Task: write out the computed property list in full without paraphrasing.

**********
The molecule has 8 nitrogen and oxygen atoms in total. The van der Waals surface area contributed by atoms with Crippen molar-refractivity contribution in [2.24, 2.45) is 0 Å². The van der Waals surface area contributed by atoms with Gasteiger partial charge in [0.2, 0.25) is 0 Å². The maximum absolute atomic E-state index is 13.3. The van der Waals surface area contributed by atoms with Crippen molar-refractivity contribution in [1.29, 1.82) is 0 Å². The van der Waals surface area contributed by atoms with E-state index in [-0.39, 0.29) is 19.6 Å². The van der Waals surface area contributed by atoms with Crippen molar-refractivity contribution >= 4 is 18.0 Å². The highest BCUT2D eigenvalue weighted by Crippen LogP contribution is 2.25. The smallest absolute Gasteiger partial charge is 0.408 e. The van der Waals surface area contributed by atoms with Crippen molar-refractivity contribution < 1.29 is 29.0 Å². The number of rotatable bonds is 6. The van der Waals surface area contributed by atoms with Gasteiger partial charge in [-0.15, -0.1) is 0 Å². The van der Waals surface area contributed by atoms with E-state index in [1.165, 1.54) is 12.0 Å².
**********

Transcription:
The molecule has 8 nitrogen and oxygen atoms in total. The van der Waals surface area contributed by atoms with Crippen molar-refractivity contribution in [2.24, 2.45) is 0 Å². The van der Waals surface area contributed by atoms with Gasteiger partial charge in [0.2, 0.25) is 0 Å². The maximum absolute atomic E-state index is 13.3. The van der Waals surface area contributed by atoms with Crippen molar-refractivity contribution in [1.29, 1.82) is 0 Å². The van der Waals surface area contributed by atoms with E-state index in [-0.39, 0.29) is 19.6 Å². The van der Waals surface area contributed by atoms with Crippen molar-refractivity contribution >= 4 is 18.0 Å². The highest BCUT2D eigenvalue weighted by Crippen LogP contribution is 2.25. The smallest absolute Gasteiger partial charge is 0.408 e. The van der Waals surface area contributed by atoms with Crippen molar-refractivity contribution < 1.29 is 29.0 Å². The number of rotatable bonds is 6. The van der Waals surface area contributed by atoms with Gasteiger partial charge in [-0.15, -0.1) is 0 Å². The van der Waals surface area contributed by atoms with E-state index in [1.165, 1.54) is 12.0 Å².